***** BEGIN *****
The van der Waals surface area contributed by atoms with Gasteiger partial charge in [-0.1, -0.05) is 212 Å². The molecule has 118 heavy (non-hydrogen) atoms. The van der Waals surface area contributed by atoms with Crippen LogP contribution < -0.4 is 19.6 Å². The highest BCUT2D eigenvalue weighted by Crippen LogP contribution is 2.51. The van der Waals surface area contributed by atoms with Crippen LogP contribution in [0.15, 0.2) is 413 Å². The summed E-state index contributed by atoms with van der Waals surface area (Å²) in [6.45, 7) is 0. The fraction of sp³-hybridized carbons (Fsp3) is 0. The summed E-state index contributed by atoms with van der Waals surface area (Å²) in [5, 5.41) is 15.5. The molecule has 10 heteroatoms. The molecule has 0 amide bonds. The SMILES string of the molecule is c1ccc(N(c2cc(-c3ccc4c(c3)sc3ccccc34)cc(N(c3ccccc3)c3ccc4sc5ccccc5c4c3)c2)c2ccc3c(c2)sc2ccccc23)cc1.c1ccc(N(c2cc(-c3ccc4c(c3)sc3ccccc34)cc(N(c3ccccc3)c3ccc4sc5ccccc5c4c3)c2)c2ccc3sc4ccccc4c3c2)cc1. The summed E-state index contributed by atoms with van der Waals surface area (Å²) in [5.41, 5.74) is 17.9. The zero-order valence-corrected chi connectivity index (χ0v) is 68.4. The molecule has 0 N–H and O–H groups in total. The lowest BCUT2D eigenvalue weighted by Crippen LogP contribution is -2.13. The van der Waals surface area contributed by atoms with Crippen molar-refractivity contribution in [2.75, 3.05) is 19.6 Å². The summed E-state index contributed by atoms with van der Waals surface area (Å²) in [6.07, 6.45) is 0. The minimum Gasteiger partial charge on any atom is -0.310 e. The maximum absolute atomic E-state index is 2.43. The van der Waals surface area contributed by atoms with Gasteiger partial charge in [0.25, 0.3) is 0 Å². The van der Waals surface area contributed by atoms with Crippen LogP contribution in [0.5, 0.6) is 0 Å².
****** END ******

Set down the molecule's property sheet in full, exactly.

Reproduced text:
The van der Waals surface area contributed by atoms with Gasteiger partial charge in [-0.1, -0.05) is 212 Å². The molecule has 118 heavy (non-hydrogen) atoms. The van der Waals surface area contributed by atoms with Crippen LogP contribution < -0.4 is 19.6 Å². The highest BCUT2D eigenvalue weighted by Crippen LogP contribution is 2.51. The van der Waals surface area contributed by atoms with Crippen LogP contribution in [0.15, 0.2) is 413 Å². The summed E-state index contributed by atoms with van der Waals surface area (Å²) in [6.45, 7) is 0. The fraction of sp³-hybridized carbons (Fsp3) is 0. The summed E-state index contributed by atoms with van der Waals surface area (Å²) in [5, 5.41) is 15.5. The molecule has 10 heteroatoms. The molecule has 0 amide bonds. The SMILES string of the molecule is c1ccc(N(c2cc(-c3ccc4c(c3)sc3ccccc34)cc(N(c3ccccc3)c3ccc4sc5ccccc5c4c3)c2)c2ccc3c(c2)sc2ccccc23)cc1.c1ccc(N(c2cc(-c3ccc4c(c3)sc3ccccc34)cc(N(c3ccccc3)c3ccc4sc5ccccc5c4c3)c2)c2ccc3sc4ccccc4c3c2)cc1. The summed E-state index contributed by atoms with van der Waals surface area (Å²) in [5.41, 5.74) is 17.9. The zero-order valence-corrected chi connectivity index (χ0v) is 68.4. The molecule has 0 N–H and O–H groups in total. The lowest BCUT2D eigenvalue weighted by Crippen LogP contribution is -2.13. The van der Waals surface area contributed by atoms with Crippen molar-refractivity contribution in [2.75, 3.05) is 19.6 Å². The summed E-state index contributed by atoms with van der Waals surface area (Å²) in [6.07, 6.45) is 0. The minimum Gasteiger partial charge on any atom is -0.310 e. The maximum absolute atomic E-state index is 2.43. The van der Waals surface area contributed by atoms with Gasteiger partial charge in [0.25, 0.3) is 0 Å². The van der Waals surface area contributed by atoms with Crippen LogP contribution in [0.5, 0.6) is 0 Å².